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Barriers and bridges to the integration of social-ecological resilience and law

Research output: Contribution to Journal/MagazineJournal articlepeer-review

  • Olivia Odom Green
  • Ahjond S. Garmestani
  • Craig R. Allen
  • Lance H. Gunderson
  • J. B. Ruhl
  • Craig A. Arnold
  • Nicholas A. J. Graham
  • Barbara Cosens
  • David G. Angeler
  • Brian C. Chaffin
  • C. S. Holling
<mark>Journal publication date</mark>08/2015
<mark>Journal</mark>Frontiers in Ecology and the Environment
Issue number6
Number of pages6
Pages (from-to)332-337
Publication StatusPublished
Early online date1/08/15
<mark>Original language</mark>English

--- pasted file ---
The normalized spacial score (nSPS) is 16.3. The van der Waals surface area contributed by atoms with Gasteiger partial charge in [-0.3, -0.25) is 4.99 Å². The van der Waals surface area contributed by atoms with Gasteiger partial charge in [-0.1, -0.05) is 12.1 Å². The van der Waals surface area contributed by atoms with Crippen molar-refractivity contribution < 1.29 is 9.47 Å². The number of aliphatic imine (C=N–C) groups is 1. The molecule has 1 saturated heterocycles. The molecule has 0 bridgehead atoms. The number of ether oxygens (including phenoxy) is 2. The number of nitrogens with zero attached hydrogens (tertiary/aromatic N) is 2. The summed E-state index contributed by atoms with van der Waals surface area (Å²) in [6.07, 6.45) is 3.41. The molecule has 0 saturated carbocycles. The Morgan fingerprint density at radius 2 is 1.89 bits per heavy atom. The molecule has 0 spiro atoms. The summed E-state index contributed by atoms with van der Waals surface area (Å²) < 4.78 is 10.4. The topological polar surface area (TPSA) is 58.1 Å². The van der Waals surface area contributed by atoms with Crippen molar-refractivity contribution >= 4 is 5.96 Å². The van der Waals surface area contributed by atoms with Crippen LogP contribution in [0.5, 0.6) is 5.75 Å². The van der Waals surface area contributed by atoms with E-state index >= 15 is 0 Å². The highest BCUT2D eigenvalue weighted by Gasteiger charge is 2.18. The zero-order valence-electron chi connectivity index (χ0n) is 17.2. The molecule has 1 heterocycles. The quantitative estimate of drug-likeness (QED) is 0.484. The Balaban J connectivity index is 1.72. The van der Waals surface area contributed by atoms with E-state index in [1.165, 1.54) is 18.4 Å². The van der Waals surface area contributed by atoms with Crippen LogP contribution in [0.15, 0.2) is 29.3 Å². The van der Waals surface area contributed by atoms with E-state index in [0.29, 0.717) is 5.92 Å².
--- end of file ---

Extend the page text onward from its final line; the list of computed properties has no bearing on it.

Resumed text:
There is a fundamental difference between the ways in which ecologists and lawyers view uncertainty: in the study of ecology, uncertainty provides a catalyst for exploration, whereas uncertainty is antithetical to the rule of law. This issue is particularly troubling in environmental management, where the tensions between law and ecology become apparent. Rather than acknowledge uncertainties in management actions, legal frameworks often force a false sense of certainty in linking cause and effect. While adaptive management has been developed to deal with uncertainty, laws and legal wrangling can be obstacles to implementation. In this article, we recommend resilience-based governance "adaptive governance" as a means to begin bridging the gap between law and ecology.